Question: There’s no commitment to all of the recommendations, there’s just an agreement to work together on the recommendations?
Karen Andrews: Yes, and that will be progressed as an absolute priority. So, there is a commitment today that the states and territories and the Commonwealth will be part of the implementation team to make sure that we are progressing these recommendations as a priority. But the first part of that clearly is to develop the implementation plan.
Question: The cladding issue is a state issue, that funding must come from the states and the Commonwealth will not come to the party. In your new unity here, have you got agreement from the states that indeed they will fund whatever is necessary to fix the combustible cladding issue?
Karen Andrews: What we have agreed to today is the implementation of the recommendations of the Shergold Weir Report. The Commonwealth's position is clear in relation to cladding; we’ve stated that previously that that is a matter for the states and territories to resolve. The Commonwealth's position has not changed.
Question: When it comes to rectification works for issues outside of cladding, is it the same stance that the states and territories will have to pay for rectification themselves?
Karen Andrews: The states and the territories will be determining their own paths for remediation and for rectification, and the Commonwealth will not be paying.
Question: When it comes to insurers, you've asked them to work with the states and territories and the Federal Government. What do you mean by that? What will be required from insurers?
Karen Andrews: We've had some quite broad ranging discussions with insurers here today. What we have said to them is that we have addressed some of the issues that have been of concern to them. The primary one was national consistency. So we're calling on the insurers to now come to the party, be part of the solution, to look at professional indemnity insurance for building certifiers, but also to look at more broadly building insurance issues.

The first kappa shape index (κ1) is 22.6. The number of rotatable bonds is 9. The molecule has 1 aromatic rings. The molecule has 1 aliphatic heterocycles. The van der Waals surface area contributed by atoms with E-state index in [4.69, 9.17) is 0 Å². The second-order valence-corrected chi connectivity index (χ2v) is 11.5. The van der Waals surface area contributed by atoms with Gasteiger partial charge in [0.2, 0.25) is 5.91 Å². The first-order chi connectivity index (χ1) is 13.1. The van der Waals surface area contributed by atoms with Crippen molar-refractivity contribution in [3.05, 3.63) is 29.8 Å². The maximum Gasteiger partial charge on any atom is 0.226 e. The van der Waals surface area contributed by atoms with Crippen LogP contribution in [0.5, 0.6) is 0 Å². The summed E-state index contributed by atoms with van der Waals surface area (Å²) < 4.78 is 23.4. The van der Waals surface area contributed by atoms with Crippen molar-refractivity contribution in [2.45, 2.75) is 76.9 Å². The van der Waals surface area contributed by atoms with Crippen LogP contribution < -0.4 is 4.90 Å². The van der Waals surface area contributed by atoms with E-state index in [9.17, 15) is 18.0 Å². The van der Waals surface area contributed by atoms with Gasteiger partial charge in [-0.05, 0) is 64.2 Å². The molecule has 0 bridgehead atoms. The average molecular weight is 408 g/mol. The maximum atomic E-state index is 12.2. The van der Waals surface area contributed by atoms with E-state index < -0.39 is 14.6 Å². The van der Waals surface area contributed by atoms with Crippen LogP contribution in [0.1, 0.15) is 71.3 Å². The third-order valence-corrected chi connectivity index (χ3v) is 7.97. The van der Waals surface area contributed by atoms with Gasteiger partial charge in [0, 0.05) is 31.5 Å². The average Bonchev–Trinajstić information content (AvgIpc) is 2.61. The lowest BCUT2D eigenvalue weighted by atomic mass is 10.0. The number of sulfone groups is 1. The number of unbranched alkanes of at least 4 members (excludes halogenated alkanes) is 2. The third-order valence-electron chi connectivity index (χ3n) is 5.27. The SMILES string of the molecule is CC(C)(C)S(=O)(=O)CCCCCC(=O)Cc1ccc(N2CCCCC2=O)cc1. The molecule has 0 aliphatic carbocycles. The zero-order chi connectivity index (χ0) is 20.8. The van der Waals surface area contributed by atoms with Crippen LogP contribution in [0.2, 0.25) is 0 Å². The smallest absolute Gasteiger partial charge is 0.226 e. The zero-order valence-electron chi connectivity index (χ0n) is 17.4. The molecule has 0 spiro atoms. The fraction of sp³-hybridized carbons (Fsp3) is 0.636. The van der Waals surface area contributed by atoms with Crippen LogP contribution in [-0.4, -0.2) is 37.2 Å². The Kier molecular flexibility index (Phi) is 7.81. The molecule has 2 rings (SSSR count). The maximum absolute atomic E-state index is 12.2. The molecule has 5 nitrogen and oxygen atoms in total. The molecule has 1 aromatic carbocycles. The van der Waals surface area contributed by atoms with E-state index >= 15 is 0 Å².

Question: Can you just unpack what that will mean in real terms for insurers, because it could affect the cost of new projects?
Karen Andrews: So, what the insurers have indicated that they have been concerned about, is the risk profile of particular buildings, and that's based on some of the reports that have come through, including work that has been done by Shergold and Weir. What the insurance sector has been looking for is a level of certainty that the issues are being addressed and that there will be a unified approach.
What we are putting to the insurers, is that the states and territories have moved to address the concerns that insurers have raised. We want them now to look at continuing to remain in the market, particularly for professional indemnity for building certifiers, and potentially for new players to come into the market.
Question: Do you have a timetable for when premiums and excesses might revert to something like normal?
Karen Andrews: That'll be a basis for further discussion. There is a strong willingness for those discussions to continue, so as soon as we have further information from the insurers, we will be in a position to discuss that.
Question: What about a timeline for the actual implementation team to do the work, and for these recommendations to actually be carried through?
Karen Andrews: So, we've had some discussions already today with the ABCB to work out what the forward plans would be. They have been tasked with coming back to the building ministers within a month with what their plans for implementation will be including resourcing.